Rosacea affects over 16 million people in the US alone, and the numbers continue to rise.

Rosacea is a vascular skin disorder characterized by facial inflammation and redness. Rosacea symptoms range from hyper-responsive dilation of blood vessels and facial flushing, that waxes and wanes, to structural skin damage and vision impairment. Early medical intervention offers the best chance to manage and control rosacea symptoms. 

Control and manage rosacea symptoms by avoiding triggers. Common triggers include unprotected sun exposure, wind, heat, spicy food, alcohol, stress, age and a poor diet.

1. Erythematotelangiectatic Rosacea (ETR) / Vascular Rosacea

ETR is the most common type of rosacea. Symptoms include facial redness (erythema), facial flushing accompanied by sensations of heat and stinging and visible capillaries or spider veins called telangiectasia.

ETR is treatable by avoiding known triggers and with topical medications and products to reduce inflammatory skin responses, such as Epionce and AzaClear. 

ETR also can be treated with devices that target vascular issues such as IPL and Excel V, and with regular mandelic chemical peels.

2. Papulopustular Rosacea (PPR) / Inflammatory Rosacea

PPR is characterized by persistent facial redness, and sensations of burning and stinging, and with acne-like lesions called papules (empty red bumps) and pustules (pus filled bumps). Areas covered by PPR may also appear to be swollen and severely irritated.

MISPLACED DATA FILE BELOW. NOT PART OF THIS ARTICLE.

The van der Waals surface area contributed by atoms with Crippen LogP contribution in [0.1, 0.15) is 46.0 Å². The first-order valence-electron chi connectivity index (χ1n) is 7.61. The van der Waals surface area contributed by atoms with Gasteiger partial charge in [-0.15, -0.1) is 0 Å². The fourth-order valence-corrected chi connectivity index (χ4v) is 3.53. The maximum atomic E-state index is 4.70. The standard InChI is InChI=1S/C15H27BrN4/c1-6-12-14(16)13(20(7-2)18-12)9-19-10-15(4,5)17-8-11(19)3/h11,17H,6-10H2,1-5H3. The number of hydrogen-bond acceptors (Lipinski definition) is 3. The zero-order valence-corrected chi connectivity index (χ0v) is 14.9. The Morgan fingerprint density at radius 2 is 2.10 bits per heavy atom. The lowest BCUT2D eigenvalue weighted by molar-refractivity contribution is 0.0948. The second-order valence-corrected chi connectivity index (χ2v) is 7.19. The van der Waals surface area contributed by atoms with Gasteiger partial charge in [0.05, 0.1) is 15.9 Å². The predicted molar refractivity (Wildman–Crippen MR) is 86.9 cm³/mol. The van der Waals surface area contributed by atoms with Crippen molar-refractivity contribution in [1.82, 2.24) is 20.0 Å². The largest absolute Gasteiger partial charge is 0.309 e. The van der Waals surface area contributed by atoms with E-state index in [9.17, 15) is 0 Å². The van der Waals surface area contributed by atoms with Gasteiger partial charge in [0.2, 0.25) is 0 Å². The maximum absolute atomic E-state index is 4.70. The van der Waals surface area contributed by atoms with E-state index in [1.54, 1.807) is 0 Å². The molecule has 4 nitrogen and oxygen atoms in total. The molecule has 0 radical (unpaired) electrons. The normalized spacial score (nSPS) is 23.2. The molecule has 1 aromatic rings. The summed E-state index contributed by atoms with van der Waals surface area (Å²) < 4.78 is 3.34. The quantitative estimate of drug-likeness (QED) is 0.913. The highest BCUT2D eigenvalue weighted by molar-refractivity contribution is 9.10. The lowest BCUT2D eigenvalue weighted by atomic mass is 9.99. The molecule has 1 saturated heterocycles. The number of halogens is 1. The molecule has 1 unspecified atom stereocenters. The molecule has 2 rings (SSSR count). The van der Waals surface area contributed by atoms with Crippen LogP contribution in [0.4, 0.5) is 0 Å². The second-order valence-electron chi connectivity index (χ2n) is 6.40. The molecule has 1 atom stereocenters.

PPR is treatable by avoiding known triggers and with topical and oral medications. Adjunct therapies include IPL, Excel V, mandelic chemical peels. 

Epionce and AzaClear are our top choices of daily skin care products for rosacea.  Both reduce inflammation and redness while also deeply nourishing skin and strengthening skin’s barrier function.

3. Phymatous Rosacea

Phymatous Rosacea is a severe form of rosacea characterized by excess tissue and skin thickening. It is the result of chronic swelling from rosacea without effective intervention and patient compliance.

The areas most commonly affected by Phymatous Rosacea are the nose (Rhinophyma), the chin (Gnathophyma) and the forehead (Metophyma).

Treatments to remove excess tissue include laser skin resurfacing and oral medications, such as isotretinoin. Strict compliance with oral and topical medications and other treatments are required to maintain results.

4. Ocular Rosacea

Ocular Rosacea affects the eyes. Symptoms of Ocular Rosacea include persistent eye irritation and redness, dry, burning eyes, conjunctivitis, light sensitivity and vision loss.

For ocular rosacea, it is imperative to see a dermatologist or ophthalmologist as soon as possible.